When I was a DBA responsible for 40 to 50 SQL Server instances, I didn’t have many third-party tools to help me do my job. I remember that I was able to buy a tool to compress database backups before that functionality was built into SQL Server. I also had a handful of licenses for a monitoring product that I had to swap around as problems came up on different servers, losing the history and trends. It was almost not worth using the tool at all since I wasn’t continuously monitoring any given instance. I ended up relying more on scripts that I found or wrote than the monitoring tool. I enjoyed writing scripts to manage the servers and to automate populating data in systems throughout the organization, but looking back, I should have lobbied harder to get more tools to help me with monitoring.
Without a dedicated monitoring solution in place, a DBA can spend a lot of time searching for scripts online. The worst is when a critical server is down while a manager looks over the DBA’s shoulder demanding that they get it fixed now. That never helps!
A great library of homegrown scripts can be built, but it’s never as complete as a dedicated monitoring tool. A monitoring tool can also help DBAs keep track of things like drive space, licensing, and version end-of-support that can aid in budget discussions. Baselining can show whether the server is performing the same or worse over time. Best of all, a software company offering such a tool will keep up with the changes to DMVs and other system objects as new versions of SQL Server are released.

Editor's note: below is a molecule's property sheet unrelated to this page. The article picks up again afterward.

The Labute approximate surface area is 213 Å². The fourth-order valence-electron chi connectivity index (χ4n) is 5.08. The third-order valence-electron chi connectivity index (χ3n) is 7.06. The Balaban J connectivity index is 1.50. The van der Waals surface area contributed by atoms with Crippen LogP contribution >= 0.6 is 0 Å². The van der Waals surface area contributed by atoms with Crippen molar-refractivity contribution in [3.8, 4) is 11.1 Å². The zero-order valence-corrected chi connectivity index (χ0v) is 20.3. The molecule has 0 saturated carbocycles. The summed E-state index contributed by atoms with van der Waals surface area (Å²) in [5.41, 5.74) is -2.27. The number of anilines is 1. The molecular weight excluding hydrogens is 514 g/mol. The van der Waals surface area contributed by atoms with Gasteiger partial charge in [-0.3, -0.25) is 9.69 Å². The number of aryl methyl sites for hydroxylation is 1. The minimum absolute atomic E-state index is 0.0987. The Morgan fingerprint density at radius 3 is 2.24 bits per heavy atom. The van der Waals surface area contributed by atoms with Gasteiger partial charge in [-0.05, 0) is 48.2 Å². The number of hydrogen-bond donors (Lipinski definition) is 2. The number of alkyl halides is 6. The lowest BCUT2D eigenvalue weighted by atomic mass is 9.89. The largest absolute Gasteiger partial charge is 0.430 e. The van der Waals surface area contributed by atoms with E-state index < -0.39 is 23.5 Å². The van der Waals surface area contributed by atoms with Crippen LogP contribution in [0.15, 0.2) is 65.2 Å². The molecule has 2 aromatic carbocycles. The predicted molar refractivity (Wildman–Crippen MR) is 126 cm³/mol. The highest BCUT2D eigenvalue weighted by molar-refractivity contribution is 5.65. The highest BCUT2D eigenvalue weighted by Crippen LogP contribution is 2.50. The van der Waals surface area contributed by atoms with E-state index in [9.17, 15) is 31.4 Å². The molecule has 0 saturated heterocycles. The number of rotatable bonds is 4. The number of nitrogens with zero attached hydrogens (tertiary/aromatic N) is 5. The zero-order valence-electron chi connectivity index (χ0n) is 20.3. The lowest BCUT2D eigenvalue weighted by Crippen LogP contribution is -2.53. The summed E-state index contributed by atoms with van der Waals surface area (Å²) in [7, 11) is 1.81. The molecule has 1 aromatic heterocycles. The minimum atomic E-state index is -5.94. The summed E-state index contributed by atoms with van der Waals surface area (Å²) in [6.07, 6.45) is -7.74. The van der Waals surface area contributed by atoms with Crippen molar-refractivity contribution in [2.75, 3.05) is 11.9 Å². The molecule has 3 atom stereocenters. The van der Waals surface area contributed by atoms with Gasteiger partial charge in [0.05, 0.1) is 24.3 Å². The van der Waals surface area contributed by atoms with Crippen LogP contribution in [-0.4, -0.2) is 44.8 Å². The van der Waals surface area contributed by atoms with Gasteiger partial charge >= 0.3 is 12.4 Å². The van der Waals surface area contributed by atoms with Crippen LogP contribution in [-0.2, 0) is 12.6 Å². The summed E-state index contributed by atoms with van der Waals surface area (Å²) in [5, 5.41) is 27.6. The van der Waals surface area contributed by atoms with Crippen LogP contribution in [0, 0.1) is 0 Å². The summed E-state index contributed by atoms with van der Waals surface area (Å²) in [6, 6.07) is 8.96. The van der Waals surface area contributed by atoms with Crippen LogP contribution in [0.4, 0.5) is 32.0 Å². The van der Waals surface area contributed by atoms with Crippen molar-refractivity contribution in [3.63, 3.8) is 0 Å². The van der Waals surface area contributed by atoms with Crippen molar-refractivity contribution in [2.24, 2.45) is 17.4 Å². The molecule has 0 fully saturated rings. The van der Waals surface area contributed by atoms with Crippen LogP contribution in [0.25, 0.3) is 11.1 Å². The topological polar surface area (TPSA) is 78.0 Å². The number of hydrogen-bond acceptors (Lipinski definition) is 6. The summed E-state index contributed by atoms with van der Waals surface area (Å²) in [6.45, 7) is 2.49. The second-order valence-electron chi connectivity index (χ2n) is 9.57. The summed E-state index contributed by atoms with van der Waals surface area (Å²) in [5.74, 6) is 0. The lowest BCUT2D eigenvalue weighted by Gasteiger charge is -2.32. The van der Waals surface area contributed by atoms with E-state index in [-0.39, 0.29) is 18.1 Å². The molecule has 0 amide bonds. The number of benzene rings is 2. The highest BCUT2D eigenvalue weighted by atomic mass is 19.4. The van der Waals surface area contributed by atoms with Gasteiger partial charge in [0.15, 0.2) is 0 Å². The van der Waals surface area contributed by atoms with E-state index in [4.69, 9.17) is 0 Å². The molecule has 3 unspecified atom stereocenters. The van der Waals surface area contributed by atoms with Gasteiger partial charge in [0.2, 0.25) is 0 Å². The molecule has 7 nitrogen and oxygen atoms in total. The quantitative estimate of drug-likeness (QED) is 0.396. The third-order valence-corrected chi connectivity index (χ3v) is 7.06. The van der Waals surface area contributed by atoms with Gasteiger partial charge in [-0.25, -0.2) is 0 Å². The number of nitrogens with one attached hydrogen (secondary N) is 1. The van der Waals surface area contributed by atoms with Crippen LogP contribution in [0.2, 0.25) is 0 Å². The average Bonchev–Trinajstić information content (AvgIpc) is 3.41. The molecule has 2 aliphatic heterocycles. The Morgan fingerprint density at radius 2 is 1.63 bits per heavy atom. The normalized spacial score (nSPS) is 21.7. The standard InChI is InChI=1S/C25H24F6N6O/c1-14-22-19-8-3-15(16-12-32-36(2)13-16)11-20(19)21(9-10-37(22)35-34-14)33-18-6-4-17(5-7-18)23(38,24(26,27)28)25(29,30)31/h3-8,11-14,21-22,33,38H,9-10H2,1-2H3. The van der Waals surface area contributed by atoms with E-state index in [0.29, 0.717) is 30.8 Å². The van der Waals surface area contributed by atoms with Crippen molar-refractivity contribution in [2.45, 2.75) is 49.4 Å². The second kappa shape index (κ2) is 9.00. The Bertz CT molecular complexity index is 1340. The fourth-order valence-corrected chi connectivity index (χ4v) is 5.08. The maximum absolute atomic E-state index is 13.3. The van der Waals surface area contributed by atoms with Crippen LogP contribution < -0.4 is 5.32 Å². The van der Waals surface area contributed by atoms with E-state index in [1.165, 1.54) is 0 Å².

Having adequate monitoring in place saves troubleshooting time and can even prevent some issues by helping the DBAs spot trends. Unfortunately, some shops see buying tools to monitor SQL Server as a waste of resources when they are already paying the DBA’s salary. But reacting to issues as they come up takes time which can negatively affect end users experience with applications and impact the company’s bottom line.
Having a tool in place to monitor SQL Servers helps a DBA to be more proactive. They can be available for more projects or start using their scripting skills to automate deployments, for example. Yes, there is a cost for SQL Server monitoring tools, but the company will save money as DBAs spend less time troubleshooting and the servers perform better. How much can you save? Try out the SQL Monitor ROI tool.
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